Early on a Friday morning, the students of the Mule Creek Field School dragged themselves from their tents and piled into the Suburban and the fifteen-passenger van. After an eventful drive in very close quarters—a trip that was supposed to take seven hours, but ended up taking ten due to a tire blowing out on the road—we finally arrived at our destination: Chaco Canyon. We unloaded and set up camp, feasting on a delicious supper of posole made by Rob Jones. We spent the first night of our trip sleeping under the stars on the canyon floor, which was a truly magnificent experience.
The next morning, we got up early to meet up with Paul Reed, who would be giving us a tour of the canyon. We started off with the ruins of Hungo Pavi, Chetro Ketl, and Kin Kletso, all of which were amazing to see. Afterward, we visited Pueblo Bonito, the largest of the Chaco ruins. We roamed through the site, exploring the kivas, the enormous courtyard, and the labyrinth of rooms. It was easy to be overwhelmed by the sheer size of it, and seeing the mostly intact rooms gave us a hint as to what our site may have looked like. It was like peeking through a window into the past.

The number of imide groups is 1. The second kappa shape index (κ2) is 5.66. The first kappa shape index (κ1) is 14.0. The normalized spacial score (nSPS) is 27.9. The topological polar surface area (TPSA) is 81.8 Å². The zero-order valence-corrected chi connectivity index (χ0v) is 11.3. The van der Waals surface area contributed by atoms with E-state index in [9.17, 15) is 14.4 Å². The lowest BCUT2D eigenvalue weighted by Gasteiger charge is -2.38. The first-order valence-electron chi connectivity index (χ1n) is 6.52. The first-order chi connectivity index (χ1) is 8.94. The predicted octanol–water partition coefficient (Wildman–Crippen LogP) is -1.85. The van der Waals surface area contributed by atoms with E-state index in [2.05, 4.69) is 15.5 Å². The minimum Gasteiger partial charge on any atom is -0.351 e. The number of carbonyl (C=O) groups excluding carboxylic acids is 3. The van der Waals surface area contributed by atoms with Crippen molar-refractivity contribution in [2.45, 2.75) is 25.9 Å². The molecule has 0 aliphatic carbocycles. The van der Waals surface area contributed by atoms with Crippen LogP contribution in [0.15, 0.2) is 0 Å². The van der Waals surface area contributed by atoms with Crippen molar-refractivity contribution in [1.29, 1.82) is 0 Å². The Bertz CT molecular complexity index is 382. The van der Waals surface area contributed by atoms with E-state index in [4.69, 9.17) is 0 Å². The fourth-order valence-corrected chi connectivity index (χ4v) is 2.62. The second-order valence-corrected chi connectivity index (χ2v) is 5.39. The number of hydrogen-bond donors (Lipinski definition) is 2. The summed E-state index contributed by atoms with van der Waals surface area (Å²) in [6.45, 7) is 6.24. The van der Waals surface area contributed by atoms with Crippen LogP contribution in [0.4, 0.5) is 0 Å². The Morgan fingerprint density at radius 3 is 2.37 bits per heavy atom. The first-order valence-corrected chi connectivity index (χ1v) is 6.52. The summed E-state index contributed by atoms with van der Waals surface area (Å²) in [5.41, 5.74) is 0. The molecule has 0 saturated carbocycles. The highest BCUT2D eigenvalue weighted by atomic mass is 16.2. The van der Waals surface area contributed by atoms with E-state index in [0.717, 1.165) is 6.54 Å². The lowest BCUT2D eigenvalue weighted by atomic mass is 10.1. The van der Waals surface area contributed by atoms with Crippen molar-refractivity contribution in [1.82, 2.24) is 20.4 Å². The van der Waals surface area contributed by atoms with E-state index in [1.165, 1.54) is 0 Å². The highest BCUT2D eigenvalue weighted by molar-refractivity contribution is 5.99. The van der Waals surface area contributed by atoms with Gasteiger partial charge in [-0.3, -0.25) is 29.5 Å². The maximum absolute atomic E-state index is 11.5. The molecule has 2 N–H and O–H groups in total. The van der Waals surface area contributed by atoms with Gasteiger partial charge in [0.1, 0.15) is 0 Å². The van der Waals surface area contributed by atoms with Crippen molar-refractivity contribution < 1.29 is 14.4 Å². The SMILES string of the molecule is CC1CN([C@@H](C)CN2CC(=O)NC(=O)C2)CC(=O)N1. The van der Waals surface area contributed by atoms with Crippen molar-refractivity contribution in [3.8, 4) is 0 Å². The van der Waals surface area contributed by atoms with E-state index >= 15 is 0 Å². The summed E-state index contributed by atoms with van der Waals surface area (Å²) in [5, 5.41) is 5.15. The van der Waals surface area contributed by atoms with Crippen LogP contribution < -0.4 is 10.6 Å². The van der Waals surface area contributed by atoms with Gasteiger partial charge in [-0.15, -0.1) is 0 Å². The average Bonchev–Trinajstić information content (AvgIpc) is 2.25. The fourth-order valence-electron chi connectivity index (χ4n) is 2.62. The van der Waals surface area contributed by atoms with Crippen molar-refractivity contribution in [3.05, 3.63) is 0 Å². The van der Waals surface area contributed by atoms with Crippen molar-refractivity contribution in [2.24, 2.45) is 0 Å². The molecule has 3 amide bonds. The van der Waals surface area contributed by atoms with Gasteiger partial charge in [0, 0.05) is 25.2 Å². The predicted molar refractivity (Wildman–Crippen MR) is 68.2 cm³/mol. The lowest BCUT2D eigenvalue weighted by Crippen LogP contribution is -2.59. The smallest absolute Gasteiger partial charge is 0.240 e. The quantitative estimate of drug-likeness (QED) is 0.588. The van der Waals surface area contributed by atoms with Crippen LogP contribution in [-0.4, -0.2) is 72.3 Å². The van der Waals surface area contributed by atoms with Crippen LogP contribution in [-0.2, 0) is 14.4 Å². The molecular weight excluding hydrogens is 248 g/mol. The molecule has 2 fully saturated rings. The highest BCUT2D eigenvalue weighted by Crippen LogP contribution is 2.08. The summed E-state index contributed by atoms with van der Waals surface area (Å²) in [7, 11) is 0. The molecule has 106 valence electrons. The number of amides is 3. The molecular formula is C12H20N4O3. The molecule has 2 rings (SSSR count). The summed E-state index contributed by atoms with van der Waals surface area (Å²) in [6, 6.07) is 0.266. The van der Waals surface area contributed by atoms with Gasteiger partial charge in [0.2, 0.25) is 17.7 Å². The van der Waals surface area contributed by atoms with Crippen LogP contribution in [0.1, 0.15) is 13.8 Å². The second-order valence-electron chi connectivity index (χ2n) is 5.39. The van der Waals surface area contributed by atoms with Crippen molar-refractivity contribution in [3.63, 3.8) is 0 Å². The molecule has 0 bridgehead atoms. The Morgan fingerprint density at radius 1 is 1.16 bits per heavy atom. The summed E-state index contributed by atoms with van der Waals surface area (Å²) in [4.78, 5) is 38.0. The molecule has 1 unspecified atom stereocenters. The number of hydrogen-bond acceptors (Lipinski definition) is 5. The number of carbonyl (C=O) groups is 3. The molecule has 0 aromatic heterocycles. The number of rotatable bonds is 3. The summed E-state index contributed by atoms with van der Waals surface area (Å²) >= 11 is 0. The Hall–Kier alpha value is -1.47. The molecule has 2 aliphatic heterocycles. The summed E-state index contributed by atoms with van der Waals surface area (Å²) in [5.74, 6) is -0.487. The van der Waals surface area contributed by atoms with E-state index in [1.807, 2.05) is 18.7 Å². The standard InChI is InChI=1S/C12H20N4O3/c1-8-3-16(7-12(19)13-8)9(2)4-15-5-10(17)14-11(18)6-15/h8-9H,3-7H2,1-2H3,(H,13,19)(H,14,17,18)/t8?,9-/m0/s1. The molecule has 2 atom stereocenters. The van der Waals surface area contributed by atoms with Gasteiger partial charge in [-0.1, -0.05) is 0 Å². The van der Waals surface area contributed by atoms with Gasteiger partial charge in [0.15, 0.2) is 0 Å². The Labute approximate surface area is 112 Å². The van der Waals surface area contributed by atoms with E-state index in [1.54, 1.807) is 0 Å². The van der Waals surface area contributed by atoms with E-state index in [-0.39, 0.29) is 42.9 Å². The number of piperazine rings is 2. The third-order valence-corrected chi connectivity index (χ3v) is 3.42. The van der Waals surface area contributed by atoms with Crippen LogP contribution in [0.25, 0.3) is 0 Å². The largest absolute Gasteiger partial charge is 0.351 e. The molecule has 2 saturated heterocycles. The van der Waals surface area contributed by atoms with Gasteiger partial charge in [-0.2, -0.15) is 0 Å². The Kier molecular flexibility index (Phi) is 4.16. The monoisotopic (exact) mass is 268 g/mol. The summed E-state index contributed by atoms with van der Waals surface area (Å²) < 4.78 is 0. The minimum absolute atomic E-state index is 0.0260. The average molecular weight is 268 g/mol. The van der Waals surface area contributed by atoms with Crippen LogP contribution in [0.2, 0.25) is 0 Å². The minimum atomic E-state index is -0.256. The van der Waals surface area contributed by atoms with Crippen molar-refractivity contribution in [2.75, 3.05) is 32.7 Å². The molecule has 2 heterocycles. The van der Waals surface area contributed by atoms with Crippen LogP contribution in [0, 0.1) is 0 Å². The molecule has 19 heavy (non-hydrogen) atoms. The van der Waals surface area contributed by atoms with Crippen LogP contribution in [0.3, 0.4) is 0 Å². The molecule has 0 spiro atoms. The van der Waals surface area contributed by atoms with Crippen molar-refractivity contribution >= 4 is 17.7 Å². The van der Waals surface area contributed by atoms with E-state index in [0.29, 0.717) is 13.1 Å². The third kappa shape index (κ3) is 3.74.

We ate lunch in the shade of a nearby pavilion, then set out on the trail to the top of the mesa. The climb was trickier for some, especially those of us who are nervous about heights, but we made it through and reached the top. Once there, we followed the trail around the edge of the mesa until we could see Pueblo Bonito sprawling below us. No words can describe it, so here’s a picture.
After our descent, we visited Casa Rinconada, and then set off for the next portion of the trip. We spent the night at a KOA camp in Grants, and were ecstatic to take an indoor shower—something we had been looking forward to for weeks. The next morning we had a brief breakfast and set out for El Malpais National Monument. We hiked through the park to a few sites, including a kiva, a room block, and what may have been a shrine, and then we headed to a rock formation with a fantastic view of the lava flow.
For the last part of our trip, we visited Acoma, the longest continuously inhabited Pueblo settlement in existence. We spent some time in the visitor’s center, then headed up to the top of the mesa, this time by bus. Our tour guide showed us around and explained the history of the settlement, and allowed us time to buy works from the local artists. We were then given the option of riding back to the visitor’s center by bus or by climbing down the old stone stairway. Most of us took the second option.
We then piled back into the van and headed back to Mule Creek. We arrived at the camp exhausted, but happy to be back.
— Kelsey Shaw, Grand Valley State